Monthly Archives: April 2009

at the end of the line…

It’s the last day at the Norrbotten county administrative board in Lulea. It’s always a bit sad leaving; friends, colleagues and the place itself – It’s the feeling of nostalgia – the finality of it all; this is my last day at the office, the last time I walk this way to work etc.

In this case though I have a new challenge to look forward to; a new job – it’s not been to often that one goes from one archaeology job to the next – most often it’s been a few months working odd jobs or being unemployed. And this makes it a lot easier – to know a little bit about the immediate future

I’ll miss Norrbotten and Lulea, I’ll miss new friends and acquaintance, surroundings and work tasks. There are still a lot of things I would like to see and explore up here – and that will make sure that I return as a tourist or for jobs.

Bye Bye Lulea, Bye Bye Norrbotten county administrative board

Magnus Reuterdahl

Declaration of intention

It’s been a bit slow lately here at the Testimony, I blame it on the sun and the fact that I’m shifting jobs and location. The coming week might also be slow but then I hope I’m back in the saddle and posting as much as ever.

Have a nice weekend

Magnus Reuterdahl

Romance of the living dead

Pride and prejudice and zombies by Jane Austen and Seth Grahame-Smith

It’s seldom I get excited by a book without knowing much about it but a crossover between Jane Austen and George A. Romero seems so unlikely that this a must read for me. Just look at the cover and say that this isn’t what you crave, what you know, what you need; One part rotted flesh, one part brain substance, one part guts, one part romance and of course a red heart –  put in the mixer  – now colour me blood read and throw a blood feast, I wanna read…


The book opens with the lines “It is a truth universally acknowledged that a zombie in possession of brains must be in want of more brains” and is said to be an expanded (enhanced?) edition of the beloved Jane Austen novel Pride and Prejudice featuring all-new scenes of bone-crunching zombie mayhem.



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Moving on

I switching lanes from the public sector to the private. Last year I had five employers this year I’m up to two, it’s not without reason archaeologist sometimes feels like soldiers of fortune;

My new employer is Arkeologicentrum (link in Swedish), based in Ostersund but working all over Sweden. Though some pieces are still missing it is decided that I begin my employment on May 4th. As it is ca 500 km between Stockholm and Ostersund compeered to ca 1000 km between Stockholm and Lulea so I’ve cut my weekly travels in half, though I probably won’t be taking the tour to Ostersund every week. Most jobs will be surveying areas that might be exploited due to wind power stations in different parts of Sweden which means lots and lots of travel to different parts of Sweden and lots and lots of fresh air, cultural heritage, ancient monuments etc. – you know all the things that make me go… and makes great pictures ops for this here blog.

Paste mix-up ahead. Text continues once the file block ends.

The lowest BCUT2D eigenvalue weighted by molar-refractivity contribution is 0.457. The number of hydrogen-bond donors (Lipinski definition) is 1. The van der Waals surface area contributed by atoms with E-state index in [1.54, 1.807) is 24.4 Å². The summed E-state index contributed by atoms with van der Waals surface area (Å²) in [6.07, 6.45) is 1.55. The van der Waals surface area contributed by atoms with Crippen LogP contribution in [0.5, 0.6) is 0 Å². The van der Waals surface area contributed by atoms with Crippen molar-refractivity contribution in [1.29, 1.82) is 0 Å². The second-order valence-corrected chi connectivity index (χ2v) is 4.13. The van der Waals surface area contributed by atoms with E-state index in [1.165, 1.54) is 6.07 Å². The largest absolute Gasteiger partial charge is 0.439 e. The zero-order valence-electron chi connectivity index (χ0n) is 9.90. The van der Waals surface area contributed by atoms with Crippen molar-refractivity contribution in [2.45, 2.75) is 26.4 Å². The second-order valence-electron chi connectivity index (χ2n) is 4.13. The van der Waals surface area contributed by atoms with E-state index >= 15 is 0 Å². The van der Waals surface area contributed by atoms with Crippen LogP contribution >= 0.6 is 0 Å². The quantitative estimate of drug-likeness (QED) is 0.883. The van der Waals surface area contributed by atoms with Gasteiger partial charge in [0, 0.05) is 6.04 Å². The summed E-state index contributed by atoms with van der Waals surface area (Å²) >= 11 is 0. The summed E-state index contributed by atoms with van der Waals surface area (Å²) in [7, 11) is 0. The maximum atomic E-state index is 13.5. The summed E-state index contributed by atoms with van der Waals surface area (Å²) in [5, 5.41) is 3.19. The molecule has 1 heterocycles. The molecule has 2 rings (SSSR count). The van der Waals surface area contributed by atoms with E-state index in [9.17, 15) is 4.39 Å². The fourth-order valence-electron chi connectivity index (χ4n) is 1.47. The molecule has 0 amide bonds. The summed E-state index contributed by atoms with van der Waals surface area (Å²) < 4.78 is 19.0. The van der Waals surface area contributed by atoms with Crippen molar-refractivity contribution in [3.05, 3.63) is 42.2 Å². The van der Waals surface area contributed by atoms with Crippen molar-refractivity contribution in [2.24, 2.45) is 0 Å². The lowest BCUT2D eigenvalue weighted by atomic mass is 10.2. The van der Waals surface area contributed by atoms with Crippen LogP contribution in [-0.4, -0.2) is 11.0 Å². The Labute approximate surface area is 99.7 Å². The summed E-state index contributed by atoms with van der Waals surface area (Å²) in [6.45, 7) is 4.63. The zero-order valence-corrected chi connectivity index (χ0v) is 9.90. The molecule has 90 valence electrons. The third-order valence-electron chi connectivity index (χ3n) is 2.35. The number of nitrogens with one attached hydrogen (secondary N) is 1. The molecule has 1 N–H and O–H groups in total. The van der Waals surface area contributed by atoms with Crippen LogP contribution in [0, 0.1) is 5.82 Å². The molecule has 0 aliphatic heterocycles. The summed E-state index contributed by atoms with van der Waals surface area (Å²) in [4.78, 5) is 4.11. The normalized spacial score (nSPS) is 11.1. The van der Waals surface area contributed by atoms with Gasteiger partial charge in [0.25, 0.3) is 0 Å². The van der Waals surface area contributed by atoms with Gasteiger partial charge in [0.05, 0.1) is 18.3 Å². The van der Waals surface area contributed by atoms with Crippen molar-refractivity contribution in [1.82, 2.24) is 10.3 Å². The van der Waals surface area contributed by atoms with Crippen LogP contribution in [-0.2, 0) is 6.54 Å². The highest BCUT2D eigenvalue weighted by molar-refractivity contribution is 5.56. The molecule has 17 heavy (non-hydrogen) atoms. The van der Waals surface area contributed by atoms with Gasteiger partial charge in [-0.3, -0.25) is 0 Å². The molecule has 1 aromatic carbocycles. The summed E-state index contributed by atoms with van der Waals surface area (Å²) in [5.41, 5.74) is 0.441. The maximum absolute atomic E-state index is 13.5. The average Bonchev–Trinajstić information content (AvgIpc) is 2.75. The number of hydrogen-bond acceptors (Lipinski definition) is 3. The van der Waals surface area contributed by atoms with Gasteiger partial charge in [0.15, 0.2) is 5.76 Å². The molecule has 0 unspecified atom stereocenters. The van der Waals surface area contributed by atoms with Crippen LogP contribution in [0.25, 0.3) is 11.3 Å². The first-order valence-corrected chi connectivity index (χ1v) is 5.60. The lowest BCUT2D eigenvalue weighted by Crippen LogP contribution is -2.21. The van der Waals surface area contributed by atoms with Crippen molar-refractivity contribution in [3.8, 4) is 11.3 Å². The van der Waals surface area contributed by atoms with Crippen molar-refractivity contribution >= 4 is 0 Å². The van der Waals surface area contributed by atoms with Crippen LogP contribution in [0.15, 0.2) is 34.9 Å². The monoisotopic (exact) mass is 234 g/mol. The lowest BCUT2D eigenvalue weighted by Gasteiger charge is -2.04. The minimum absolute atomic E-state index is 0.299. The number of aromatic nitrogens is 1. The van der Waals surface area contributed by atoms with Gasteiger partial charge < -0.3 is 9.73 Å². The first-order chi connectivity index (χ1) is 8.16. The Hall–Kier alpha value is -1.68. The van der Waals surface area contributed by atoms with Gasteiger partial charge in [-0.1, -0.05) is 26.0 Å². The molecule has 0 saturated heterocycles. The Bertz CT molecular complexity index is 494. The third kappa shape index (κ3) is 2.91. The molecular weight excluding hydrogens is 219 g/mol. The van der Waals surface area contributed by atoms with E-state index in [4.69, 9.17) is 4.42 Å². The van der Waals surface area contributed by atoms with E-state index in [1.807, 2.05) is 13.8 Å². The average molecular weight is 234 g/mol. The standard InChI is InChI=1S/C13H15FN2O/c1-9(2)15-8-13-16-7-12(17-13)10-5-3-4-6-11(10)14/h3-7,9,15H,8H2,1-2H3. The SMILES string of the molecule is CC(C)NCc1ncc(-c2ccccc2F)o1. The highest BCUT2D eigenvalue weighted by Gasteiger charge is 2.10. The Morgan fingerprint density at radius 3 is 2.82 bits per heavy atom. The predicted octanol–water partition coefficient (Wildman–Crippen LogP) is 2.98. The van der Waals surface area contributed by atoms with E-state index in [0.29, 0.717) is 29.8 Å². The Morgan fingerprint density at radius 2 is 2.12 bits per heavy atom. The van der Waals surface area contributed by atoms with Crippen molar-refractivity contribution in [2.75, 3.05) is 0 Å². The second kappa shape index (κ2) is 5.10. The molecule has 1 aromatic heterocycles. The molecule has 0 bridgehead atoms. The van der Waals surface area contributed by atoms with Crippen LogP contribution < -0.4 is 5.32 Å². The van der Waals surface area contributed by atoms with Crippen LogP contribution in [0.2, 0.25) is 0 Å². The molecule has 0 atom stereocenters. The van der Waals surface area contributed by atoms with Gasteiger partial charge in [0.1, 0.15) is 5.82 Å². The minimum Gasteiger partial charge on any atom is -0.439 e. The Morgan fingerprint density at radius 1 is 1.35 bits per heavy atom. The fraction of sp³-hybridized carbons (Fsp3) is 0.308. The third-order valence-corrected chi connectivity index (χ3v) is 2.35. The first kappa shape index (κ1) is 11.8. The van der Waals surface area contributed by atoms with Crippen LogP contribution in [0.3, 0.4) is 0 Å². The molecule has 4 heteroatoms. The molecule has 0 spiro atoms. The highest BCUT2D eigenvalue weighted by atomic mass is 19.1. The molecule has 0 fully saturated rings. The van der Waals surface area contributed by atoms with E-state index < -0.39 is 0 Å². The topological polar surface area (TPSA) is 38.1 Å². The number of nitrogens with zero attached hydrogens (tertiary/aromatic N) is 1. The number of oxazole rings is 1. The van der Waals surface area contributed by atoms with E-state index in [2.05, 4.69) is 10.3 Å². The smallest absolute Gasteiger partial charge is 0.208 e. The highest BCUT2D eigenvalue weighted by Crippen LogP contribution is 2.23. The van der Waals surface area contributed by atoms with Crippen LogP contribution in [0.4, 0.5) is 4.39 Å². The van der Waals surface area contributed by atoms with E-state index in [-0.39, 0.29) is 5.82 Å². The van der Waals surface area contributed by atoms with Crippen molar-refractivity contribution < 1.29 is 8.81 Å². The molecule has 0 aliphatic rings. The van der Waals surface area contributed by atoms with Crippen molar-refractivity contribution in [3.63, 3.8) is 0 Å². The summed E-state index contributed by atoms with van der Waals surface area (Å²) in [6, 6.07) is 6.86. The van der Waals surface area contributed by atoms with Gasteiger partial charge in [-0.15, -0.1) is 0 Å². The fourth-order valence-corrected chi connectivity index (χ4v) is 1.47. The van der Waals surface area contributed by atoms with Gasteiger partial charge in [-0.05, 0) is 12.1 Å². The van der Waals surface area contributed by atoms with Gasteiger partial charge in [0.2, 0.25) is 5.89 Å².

So it’s;

Bye bye Lulea (for this time around) hello Ostersund


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Happy Easter!

In Sweden we wish each other a happy Easter during this holiday, we also eat lots of eggs and candy, preferably presented within an Easter egg. I’m not sure about the terminology regarding Easter when translated into English but there seems to be a market for happy Easter cards on-line so I guess it’s not quite out of order to wish you all a Happy Easter.

We’ve got great weather here in Stockholm so I’ll enjoy that as long as its lasting which means a little less time in front of the PC.

Best wishes and holiday greetings!


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The Museum of Byzantine culture in Thessaloniki

The Museum of Byzantine culture in Thessaloniki is a modern museum; on the outside it doesn’t look like all that much but inside it’s modern, fresh and spacey. The exhibit halls are focused, informative and decorative. It seems like lot of thought has been put behind the selection and the presentation. Though filled with objects it has calm over it that makes the visit pleasant.


Each exhibit hall has its theme such as the Byzantine church, the people, icons etc. The pictures are an outtake and do not follow that order.


The indoor architecture of the museum and the interior design gives the visitor space and time to reflect and that creates a stress free environment.


A wall dedicated to Saint George of Lydda aka Saint Goran, immortalised in the tale of George and the Dragon.

The Byzantine empire or Eastern Roman empire, was the continuation of the Roman Empire during the Middle Ages, centered on its capital of Constantinople. The time span of the Byzantine empire is ca 330 (Constantine makes Byzantium into his capital, which is renamed “Constantinople) – 1453 AD (The Ottoman Turks conquer Constantinople). These dates might very well be questioned, this time and area falls somewhat outside of my area of expertise. Read more here.